Individuals with weakened immune systems – such as those on HIV drugs – are also at higher risk of getting MERS.

The most at-risk are: 

  • recent travelers from the Arabian Peninsula
  • people who have had close contact, such as caring for or living with, an ill traveler from the Arabian Peninsula
  • people who have had close contact, such as caring for or living with, a confirmed case of MERS
  • healthcare personnel who do not use recommended infection-control precautions
  • people who have had contact with camels

There are no known treatments that can cure the infection.

‘The patient is thought to have contracted the infection whilst in the Middle East before travelling to the UK. 

‘PHE is following up those who have had close and sustained contact with the patient to offer advice and to monitor them as necessary.

‘It is important to emphasise that although a case has been identified, the overall risk of disease transmission to the public is very low.

‘As we’ve seen in previous cases, we have well established and robust infection control procedures for dealing with cases of imported infectious disease and these will be strictly followed to minimise the risk of transmission.’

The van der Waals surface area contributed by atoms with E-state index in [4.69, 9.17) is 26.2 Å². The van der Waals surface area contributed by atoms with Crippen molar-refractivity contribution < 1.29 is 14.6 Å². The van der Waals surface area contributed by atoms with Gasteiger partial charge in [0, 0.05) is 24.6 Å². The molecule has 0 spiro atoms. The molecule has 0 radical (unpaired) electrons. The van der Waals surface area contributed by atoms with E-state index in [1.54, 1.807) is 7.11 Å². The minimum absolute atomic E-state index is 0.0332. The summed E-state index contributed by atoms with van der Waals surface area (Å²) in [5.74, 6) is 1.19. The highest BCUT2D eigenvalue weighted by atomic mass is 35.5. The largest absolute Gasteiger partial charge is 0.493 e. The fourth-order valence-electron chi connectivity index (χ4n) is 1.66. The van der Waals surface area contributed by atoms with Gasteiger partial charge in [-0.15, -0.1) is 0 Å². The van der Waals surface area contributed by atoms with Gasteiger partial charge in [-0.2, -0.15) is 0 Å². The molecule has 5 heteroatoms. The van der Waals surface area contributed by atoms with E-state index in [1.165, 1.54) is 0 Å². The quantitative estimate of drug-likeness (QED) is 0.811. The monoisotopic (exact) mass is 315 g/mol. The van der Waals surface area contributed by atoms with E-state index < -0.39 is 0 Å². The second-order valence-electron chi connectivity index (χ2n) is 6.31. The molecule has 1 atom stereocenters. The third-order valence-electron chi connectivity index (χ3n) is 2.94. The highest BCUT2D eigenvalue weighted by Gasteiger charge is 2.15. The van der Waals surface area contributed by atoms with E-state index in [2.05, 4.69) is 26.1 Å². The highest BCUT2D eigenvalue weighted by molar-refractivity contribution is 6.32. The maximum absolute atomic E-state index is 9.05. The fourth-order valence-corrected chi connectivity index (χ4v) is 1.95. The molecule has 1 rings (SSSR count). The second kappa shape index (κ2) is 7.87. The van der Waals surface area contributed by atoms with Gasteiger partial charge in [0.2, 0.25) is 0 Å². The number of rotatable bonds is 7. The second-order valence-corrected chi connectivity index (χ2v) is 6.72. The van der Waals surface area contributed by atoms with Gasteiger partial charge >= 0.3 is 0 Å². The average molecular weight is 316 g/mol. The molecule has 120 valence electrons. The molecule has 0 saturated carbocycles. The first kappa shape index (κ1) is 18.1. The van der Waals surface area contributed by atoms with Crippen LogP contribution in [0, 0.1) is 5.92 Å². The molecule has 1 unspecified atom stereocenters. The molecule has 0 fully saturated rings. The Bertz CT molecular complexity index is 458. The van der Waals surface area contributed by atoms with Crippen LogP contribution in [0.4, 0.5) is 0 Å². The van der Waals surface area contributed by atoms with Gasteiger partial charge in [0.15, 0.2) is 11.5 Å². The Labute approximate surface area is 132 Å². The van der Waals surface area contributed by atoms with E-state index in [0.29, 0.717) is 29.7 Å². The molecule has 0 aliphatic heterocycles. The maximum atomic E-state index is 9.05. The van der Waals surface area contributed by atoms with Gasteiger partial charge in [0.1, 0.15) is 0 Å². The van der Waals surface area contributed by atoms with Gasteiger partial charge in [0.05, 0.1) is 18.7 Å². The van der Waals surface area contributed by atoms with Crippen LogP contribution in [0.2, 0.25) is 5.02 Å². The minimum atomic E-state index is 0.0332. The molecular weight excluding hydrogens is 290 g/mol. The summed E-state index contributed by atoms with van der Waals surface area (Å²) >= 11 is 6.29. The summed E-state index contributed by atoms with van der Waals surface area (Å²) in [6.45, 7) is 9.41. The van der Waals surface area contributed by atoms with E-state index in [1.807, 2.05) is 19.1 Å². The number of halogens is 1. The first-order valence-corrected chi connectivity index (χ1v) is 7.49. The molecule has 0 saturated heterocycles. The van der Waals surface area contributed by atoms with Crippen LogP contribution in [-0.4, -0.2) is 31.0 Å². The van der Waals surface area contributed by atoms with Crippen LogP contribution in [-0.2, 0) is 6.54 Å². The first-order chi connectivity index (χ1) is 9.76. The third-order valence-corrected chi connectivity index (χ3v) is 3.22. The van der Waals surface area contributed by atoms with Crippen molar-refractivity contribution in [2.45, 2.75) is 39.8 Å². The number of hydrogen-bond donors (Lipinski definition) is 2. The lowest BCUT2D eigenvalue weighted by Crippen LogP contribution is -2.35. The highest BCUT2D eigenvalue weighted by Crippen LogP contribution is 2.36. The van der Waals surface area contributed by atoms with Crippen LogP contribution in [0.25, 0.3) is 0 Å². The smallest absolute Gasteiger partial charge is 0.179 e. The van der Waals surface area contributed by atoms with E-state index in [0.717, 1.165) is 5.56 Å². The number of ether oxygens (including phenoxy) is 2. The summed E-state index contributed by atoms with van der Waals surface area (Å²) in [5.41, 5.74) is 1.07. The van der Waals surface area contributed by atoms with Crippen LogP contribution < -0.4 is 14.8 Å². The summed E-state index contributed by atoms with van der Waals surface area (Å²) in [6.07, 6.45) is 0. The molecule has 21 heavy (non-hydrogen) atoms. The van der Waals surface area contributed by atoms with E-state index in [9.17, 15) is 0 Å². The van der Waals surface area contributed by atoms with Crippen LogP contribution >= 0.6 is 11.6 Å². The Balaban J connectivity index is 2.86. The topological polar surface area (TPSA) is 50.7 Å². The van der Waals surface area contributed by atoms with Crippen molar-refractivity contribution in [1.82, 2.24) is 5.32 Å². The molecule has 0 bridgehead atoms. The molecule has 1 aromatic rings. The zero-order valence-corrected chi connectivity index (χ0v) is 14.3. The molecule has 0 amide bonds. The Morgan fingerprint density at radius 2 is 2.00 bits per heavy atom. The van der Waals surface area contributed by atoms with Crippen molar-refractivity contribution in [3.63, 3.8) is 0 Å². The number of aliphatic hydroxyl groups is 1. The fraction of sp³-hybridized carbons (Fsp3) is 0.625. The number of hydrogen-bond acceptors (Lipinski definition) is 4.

It is only the fifth time a case of MERS has been diagnosed in England, with previous cases diagnosed in 2012/13. An update will only be provided if there is a significant change to the patient’s condition, PHE said.

It comes after PHE at the start of this month revealed it was remaining ‘vigilant’ in the face of a MERS outbreak in Saudi Arabia.

Officials feared the deadly virus may be brought back to the UK by Muslims making the annual pilgrimage to Mecca. 

PHE said no increase in travel-related MERS cases were noted across the world after last year’s Hajj – which every Muslim has to do at least once in their life. 

However, the body said the virus has been ‘imported to countries outside of Saudi Arabia following return from Umrah’ – a lesser pilgrimage that can be performed at any time.

Nearly four million Muslims from around the world take part in the Hajj each year, including an estimated 25,000 from the UK.

Nearly 2,230 cases of MERS and 791 deaths have been reported to the WHO since it was first identified in 2012.

The Arabian Peninsula is the main area to have been rocked by cases, with more than 90 per cent of them recorded in Saudi Arabia.

However, MERS has also been confirmed in Bahrain, Iran, Jordan, Kuwait, Lebanon, Oman, Qatar, United Arab Emirates and Yemen.

Cases have been exported to countries outside of the Middle East, including the UK, Italy, France, Germany and the Netherlands.

The most recent was identified in January 2018, a Malaysian Umrah pilgrim, who had visited a camel farm while in Saudi Arabia.

Arabian camels are known to be a host of the virus, and are considered to be the most likely source of infection in sporadic human cases.

The WHO named MERS in its annual list of 10 killer viruses that pose the most urgent threat to humanity back in February.

Ebola and Zika, which both have caused brutal pandemics in the past four years, were also named amid fears they could strike again.

And for the first time ever, ‘Disease X’ – representing a pathogen currently unknown to scientists – was mentioned by the WHO.